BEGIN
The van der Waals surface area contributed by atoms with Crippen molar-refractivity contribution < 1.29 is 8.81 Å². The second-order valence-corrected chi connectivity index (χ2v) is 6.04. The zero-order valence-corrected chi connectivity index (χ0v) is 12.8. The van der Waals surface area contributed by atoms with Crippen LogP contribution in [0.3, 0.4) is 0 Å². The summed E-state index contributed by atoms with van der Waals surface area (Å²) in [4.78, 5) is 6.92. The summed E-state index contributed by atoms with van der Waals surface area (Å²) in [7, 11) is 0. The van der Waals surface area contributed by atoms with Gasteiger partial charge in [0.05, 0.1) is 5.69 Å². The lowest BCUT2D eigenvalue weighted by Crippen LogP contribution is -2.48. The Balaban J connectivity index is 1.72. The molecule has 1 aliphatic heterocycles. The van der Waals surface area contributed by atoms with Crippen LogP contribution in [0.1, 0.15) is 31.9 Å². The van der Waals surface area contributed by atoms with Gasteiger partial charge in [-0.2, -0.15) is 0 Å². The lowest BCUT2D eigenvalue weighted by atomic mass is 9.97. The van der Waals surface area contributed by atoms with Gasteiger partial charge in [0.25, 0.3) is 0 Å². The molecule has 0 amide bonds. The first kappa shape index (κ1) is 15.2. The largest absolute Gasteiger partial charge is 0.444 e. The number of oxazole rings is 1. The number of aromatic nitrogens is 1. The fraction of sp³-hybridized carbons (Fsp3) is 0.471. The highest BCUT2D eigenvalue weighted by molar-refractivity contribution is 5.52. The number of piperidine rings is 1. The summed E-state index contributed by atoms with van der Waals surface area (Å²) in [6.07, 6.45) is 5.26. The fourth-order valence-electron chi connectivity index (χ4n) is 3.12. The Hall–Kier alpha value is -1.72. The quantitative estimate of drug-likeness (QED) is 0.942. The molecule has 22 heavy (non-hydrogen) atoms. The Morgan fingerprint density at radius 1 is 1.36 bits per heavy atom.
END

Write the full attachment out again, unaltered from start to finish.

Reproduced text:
The van der Waals surface area contributed by atoms with Crippen molar-refractivity contribution < 1.29 is 8.81 Å². The second-order valence-corrected chi connectivity index (χ2v) is 6.04. The zero-order valence-corrected chi connectivity index (χ0v) is 12.8. The van der Waals surface area contributed by atoms with Crippen LogP contribution in [0.3, 0.4) is 0 Å². The summed E-state index contributed by atoms with van der Waals surface area (Å²) in [4.78, 5) is 6.92. The summed E-state index contributed by atoms with van der Waals surface area (Å²) in [7, 11) is 0. The van der Waals surface area contributed by atoms with Gasteiger partial charge in [0.05, 0.1) is 5.69 Å². The lowest BCUT2D eigenvalue weighted by Crippen LogP contribution is -2.48. The Balaban J connectivity index is 1.72. The molecule has 1 aliphatic heterocycles. The van der Waals surface area contributed by atoms with Crippen LogP contribution in [0.1, 0.15) is 31.9 Å². The van der Waals surface area contributed by atoms with Gasteiger partial charge in [-0.2, -0.15) is 0 Å². The lowest BCUT2D eigenvalue weighted by atomic mass is 9.97. The van der Waals surface area contributed by atoms with Gasteiger partial charge in [0.25, 0.3) is 0 Å². The molecule has 0 amide bonds. The first kappa shape index (κ1) is 15.2. The largest absolute Gasteiger partial charge is 0.444 e. The number of oxazole rings is 1. The number of aromatic nitrogens is 1. The fraction of sp³-hybridized carbons (Fsp3) is 0.471. The highest BCUT2D eigenvalue weighted by molar-refractivity contribution is 5.52. The number of piperidine rings is 1. The summed E-state index contributed by atoms with van der Waals surface area (Å²) in [6.07, 6.45) is 5.26. The fourth-order valence-electron chi connectivity index (χ4n) is 3.12. The Hall–Kier alpha value is -1.72. The quantitative estimate of drug-likeness (QED) is 0.942. The molecule has 22 heavy (non-hydrogen) atoms. The Morgan fingerprint density at radius 1 is 1.36 bits per heavy atom.